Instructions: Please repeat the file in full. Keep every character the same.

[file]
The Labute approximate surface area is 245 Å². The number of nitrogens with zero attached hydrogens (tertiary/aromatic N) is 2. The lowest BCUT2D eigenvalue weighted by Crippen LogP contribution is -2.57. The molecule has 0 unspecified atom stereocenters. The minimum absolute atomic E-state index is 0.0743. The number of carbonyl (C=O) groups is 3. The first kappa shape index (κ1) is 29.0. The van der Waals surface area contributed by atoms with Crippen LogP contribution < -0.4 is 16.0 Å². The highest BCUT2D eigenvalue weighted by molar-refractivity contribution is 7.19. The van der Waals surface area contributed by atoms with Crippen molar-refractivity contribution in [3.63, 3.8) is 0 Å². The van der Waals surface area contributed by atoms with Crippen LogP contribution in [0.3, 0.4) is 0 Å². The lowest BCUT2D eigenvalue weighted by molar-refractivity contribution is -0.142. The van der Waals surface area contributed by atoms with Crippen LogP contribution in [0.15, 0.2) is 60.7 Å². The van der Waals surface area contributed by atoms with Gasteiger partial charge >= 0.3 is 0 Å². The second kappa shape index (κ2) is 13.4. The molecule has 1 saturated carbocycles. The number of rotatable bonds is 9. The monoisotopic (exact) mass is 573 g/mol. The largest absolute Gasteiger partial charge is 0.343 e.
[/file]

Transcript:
The Labute approximate surface area is 245 Å². The number of nitrogens with zero attached hydrogens (tertiary/aromatic N) is 2. The lowest BCUT2D eigenvalue weighted by Crippen LogP contribution is -2.57. The molecule has 0 unspecified atom stereocenters. The minimum absolute atomic E-state index is 0.0743. The number of carbonyl (C=O) groups is 3. The first kappa shape index (κ1) is 29.0. The van der Waals surface area contributed by atoms with Crippen LogP contribution < -0.4 is 16.0 Å². The highest BCUT2D eigenvalue weighted by molar-refractivity contribution is 7.19. The van der Waals surface area contributed by atoms with Crippen molar-refractivity contribution in [3.63, 3.8) is 0 Å². The van der Waals surface area contributed by atoms with Crippen LogP contribution in [0.3, 0.4) is 0 Å². The lowest BCUT2D eigenvalue weighted by molar-refractivity contribution is -0.142. The van der Waals surface area contributed by atoms with Crippen LogP contribution in [0.15, 0.2) is 60.7 Å². The van der Waals surface area contributed by atoms with Gasteiger partial charge >= 0.3 is 0 Å². The second kappa shape index (κ2) is 13.4. The molecule has 1 saturated carbocycles. The number of rotatable bonds is 9. The monoisotopic (exact) mass is 573 g/mol. The largest absolute Gasteiger partial charge is 0.343 e.